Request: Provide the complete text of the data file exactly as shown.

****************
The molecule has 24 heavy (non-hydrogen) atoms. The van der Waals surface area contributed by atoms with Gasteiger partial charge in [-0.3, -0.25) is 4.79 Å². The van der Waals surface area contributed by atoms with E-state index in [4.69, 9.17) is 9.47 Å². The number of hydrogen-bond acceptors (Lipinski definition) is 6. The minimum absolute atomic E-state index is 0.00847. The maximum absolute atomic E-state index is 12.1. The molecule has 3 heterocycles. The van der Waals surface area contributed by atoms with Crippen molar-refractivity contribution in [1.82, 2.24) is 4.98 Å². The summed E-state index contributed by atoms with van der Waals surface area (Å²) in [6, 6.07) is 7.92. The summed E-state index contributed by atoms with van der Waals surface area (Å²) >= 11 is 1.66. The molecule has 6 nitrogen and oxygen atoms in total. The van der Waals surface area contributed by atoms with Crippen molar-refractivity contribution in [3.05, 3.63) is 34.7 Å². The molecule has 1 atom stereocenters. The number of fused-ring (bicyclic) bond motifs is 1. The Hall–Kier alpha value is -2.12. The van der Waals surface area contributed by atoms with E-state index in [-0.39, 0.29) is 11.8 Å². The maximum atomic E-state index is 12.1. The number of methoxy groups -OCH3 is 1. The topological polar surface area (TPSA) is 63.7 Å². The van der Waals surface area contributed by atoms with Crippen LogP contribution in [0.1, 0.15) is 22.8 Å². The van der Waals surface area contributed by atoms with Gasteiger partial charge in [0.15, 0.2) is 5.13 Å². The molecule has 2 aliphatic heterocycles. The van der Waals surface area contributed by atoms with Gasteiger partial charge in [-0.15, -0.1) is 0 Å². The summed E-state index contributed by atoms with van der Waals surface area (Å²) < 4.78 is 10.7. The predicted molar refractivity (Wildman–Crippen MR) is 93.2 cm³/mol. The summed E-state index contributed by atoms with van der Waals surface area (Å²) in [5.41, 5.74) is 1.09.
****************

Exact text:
The molecule has 24 heavy (non-hydrogen) atoms. The van der Waals surface area contributed by atoms with Gasteiger partial charge in [-0.3, -0.25) is 4.79 Å². The van der Waals surface area contributed by atoms with E-state index in [4.69, 9.17) is 9.47 Å². The number of hydrogen-bond acceptors (Lipinski definition) is 6. The minimum absolute atomic E-state index is 0.00847. The maximum absolute atomic E-state index is 12.1. The molecule has 3 heterocycles. The van der Waals surface area contributed by atoms with Crippen molar-refractivity contribution in [1.82, 2.24) is 4.98 Å². The summed E-state index contributed by atoms with van der Waals surface area (Å²) in [6, 6.07) is 7.92. The summed E-state index contributed by atoms with van der Waals surface area (Å²) >= 11 is 1.66. The molecule has 6 nitrogen and oxygen atoms in total. The van der Waals surface area contributed by atoms with Crippen molar-refractivity contribution in [3.05, 3.63) is 34.7 Å². The molecule has 1 atom stereocenters. The number of fused-ring (bicyclic) bond motifs is 1. The Hall–Kier alpha value is -2.12. The van der Waals surface area contributed by atoms with E-state index in [-0.39, 0.29) is 11.8 Å². The maximum atomic E-state index is 12.1. The number of methoxy groups -OCH3 is 1. The topological polar surface area (TPSA) is 63.7 Å². The van der Waals surface area contributed by atoms with Crippen LogP contribution in [0.1, 0.15) is 22.8 Å². The van der Waals surface area contributed by atoms with Gasteiger partial charge in [0.15, 0.2) is 5.13 Å². The molecule has 2 aliphatic heterocycles. The van der Waals surface area contributed by atoms with Gasteiger partial charge in [-0.15, -0.1) is 0 Å². The summed E-state index contributed by atoms with van der Waals surface area (Å²) < 4.78 is 10.7. The predicted molar refractivity (Wildman–Crippen MR) is 93.2 cm³/mol. The summed E-state index contributed by atoms with van der Waals surface area (Å²) in [5.41, 5.74) is 1.09.